Four Coffins

June 16, 2010
Standing in a church.
Four coffins rest in front of me.
My black gown caresses the floor as I walk forward.

I gaze down into the first casket.
There’s a pen and some paper. The masks of comedy and tragedy.
A script for a movie; tickets to a premier.
All the things I wanted to be; the things they told me I couldn’t ever do.

In the second coffin lay newspaper clippings.
Trophies.
Photographs of an older me.
Accomplishments I’ll never see.

In the third, there are pictures of my family.
They’re smiling and laughing and living.
The images flicker, and I see them crying.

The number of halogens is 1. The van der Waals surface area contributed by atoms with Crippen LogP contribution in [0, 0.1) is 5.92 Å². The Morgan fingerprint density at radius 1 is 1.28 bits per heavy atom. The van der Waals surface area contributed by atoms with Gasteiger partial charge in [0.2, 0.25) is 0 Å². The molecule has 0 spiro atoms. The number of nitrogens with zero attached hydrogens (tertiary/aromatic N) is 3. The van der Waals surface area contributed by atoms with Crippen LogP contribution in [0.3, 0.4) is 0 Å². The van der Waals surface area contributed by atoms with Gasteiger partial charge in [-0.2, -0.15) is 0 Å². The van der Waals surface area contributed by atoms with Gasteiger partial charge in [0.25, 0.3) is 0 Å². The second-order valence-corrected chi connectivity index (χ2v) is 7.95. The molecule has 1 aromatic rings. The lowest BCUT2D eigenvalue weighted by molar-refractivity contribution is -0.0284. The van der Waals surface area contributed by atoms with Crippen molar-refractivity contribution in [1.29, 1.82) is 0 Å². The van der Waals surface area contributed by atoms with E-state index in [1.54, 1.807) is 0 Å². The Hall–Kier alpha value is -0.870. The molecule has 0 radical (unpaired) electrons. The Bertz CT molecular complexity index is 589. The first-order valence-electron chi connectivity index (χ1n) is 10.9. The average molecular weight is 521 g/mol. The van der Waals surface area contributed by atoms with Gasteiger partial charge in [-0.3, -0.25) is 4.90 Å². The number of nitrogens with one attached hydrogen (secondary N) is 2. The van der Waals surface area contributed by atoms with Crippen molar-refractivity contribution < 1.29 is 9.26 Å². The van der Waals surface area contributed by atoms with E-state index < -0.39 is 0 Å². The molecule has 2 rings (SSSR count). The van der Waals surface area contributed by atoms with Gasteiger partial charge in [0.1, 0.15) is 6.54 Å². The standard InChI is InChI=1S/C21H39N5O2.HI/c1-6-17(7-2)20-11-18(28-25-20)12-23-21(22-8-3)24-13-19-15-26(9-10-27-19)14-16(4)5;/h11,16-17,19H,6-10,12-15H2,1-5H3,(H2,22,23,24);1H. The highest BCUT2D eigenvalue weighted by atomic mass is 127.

And deep down inside, I can feel that I’m the reason for their tears.

I hesitantly walk over to the final coffin.
A boy I’ll never get to meet lies inside.
His eyes are closed, and I trace his eye lids; I brush his light brown hair out of his face.
I can tell that he was going to be the one who would love me.
But now, I’ll never know what truly loving someone, and being loved in return is like.

I crawl inside, with my unknown love, and close the lid on both of us.
Soon my breaths come in gasps, and I take his hand—it’s cold as ice.
Why do I hear people trying to open the coffin? This is the only place I want to be.
Here, beside one I never knew, being buried. I’m getting away from my broken dreams at last.





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